6 principles of content that goes viral
Now that we’ve got that out of the way, I’d like to address a few basic principles of viral attention that are going to keep coming up throughout this post. First, Dr. Jonah Berger’s 6 principles of viral sharing:
- Social Currency – People only share things because it helps them improve or maintain their social standing. It doesn’t matter how much we love a piece of content. We won’t share it if doing so doesn’t help our relationships or help us define who we are to other people.
- Triggers – Context and associations shape how likely we are to share something. Votes held in churches are more likely to be for conservative politicians. Think of peanut butter and you’ll probably think of jelly. Play French music in a grocery store and people will be more likely to buy French wine.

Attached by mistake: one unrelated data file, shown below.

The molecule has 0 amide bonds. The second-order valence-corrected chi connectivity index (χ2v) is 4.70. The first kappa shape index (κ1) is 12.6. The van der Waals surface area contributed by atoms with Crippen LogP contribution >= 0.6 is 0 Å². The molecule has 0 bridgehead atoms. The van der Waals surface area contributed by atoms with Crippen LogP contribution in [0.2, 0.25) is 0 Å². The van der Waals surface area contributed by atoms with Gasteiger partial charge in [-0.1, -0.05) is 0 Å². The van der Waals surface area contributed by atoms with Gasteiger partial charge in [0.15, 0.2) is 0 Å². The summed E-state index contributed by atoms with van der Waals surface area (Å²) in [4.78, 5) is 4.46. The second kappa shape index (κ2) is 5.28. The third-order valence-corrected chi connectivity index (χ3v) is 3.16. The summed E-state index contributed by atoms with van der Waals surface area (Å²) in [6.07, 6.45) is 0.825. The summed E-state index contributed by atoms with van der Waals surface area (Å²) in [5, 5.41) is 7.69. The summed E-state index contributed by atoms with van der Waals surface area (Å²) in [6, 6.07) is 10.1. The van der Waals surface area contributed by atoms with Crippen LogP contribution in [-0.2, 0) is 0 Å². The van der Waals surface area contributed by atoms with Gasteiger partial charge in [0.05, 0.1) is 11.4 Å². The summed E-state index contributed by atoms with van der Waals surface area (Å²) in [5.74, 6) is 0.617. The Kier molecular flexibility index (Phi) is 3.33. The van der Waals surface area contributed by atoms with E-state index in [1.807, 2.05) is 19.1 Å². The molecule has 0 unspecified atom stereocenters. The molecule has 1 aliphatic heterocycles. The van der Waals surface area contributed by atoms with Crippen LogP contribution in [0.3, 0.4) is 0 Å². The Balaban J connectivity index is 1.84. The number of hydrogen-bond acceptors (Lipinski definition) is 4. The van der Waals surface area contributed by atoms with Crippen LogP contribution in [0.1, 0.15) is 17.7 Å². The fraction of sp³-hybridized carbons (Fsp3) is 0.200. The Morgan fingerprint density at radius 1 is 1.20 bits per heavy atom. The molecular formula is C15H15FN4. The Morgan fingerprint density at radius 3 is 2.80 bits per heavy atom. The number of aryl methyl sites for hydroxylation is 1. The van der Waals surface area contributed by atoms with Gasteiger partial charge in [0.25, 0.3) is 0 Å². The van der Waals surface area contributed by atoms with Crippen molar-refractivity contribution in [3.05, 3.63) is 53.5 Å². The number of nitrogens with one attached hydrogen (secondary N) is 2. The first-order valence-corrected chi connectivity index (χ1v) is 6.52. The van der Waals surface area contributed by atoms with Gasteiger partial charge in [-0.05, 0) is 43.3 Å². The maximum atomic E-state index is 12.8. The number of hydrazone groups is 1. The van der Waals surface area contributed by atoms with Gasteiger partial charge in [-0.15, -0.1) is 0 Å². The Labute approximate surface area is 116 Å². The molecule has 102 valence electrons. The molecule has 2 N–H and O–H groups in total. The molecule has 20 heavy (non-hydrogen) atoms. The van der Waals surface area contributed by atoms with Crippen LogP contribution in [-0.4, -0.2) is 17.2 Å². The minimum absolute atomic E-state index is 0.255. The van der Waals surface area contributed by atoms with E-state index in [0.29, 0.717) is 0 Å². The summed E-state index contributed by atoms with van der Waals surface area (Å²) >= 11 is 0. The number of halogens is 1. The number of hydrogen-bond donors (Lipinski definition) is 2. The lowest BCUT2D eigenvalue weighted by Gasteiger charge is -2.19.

- Emotions – Intense emotions like fear, anger, humor, and awe beg to be shared. Disaffecting emotions, like sadness, do not. Of all emotions, awe is the most powerful. When we learn something new, or learn to see it in a different way, we are compelled to share the experience more than anything else. Humor takes the silver medal, which is of course closely related to surprise, which is closely related to awe.
- Public – This is about our inherent trust in the wisdom of the crowd. If others have taken an action, we are more likely to follow them, especially if it seems to be a crowd of like-minded people. In other words, it takes a seed of sharing activity for something to go viral.
- Practical – Content marketers already know this one. Actionable content begs to be shared.
- Stories – Humans are hard-wired to listen to and tell stories. Stories are about facing struggles and solving problems. They are purposeful, not merely descriptive. There is a reason why most people will say “what was the point?” to a Cohen brothers’ film. When we listen to stories, we expect people to struggle with problems and either succeed or fail tragically. We don’t expect a series of purposeless events.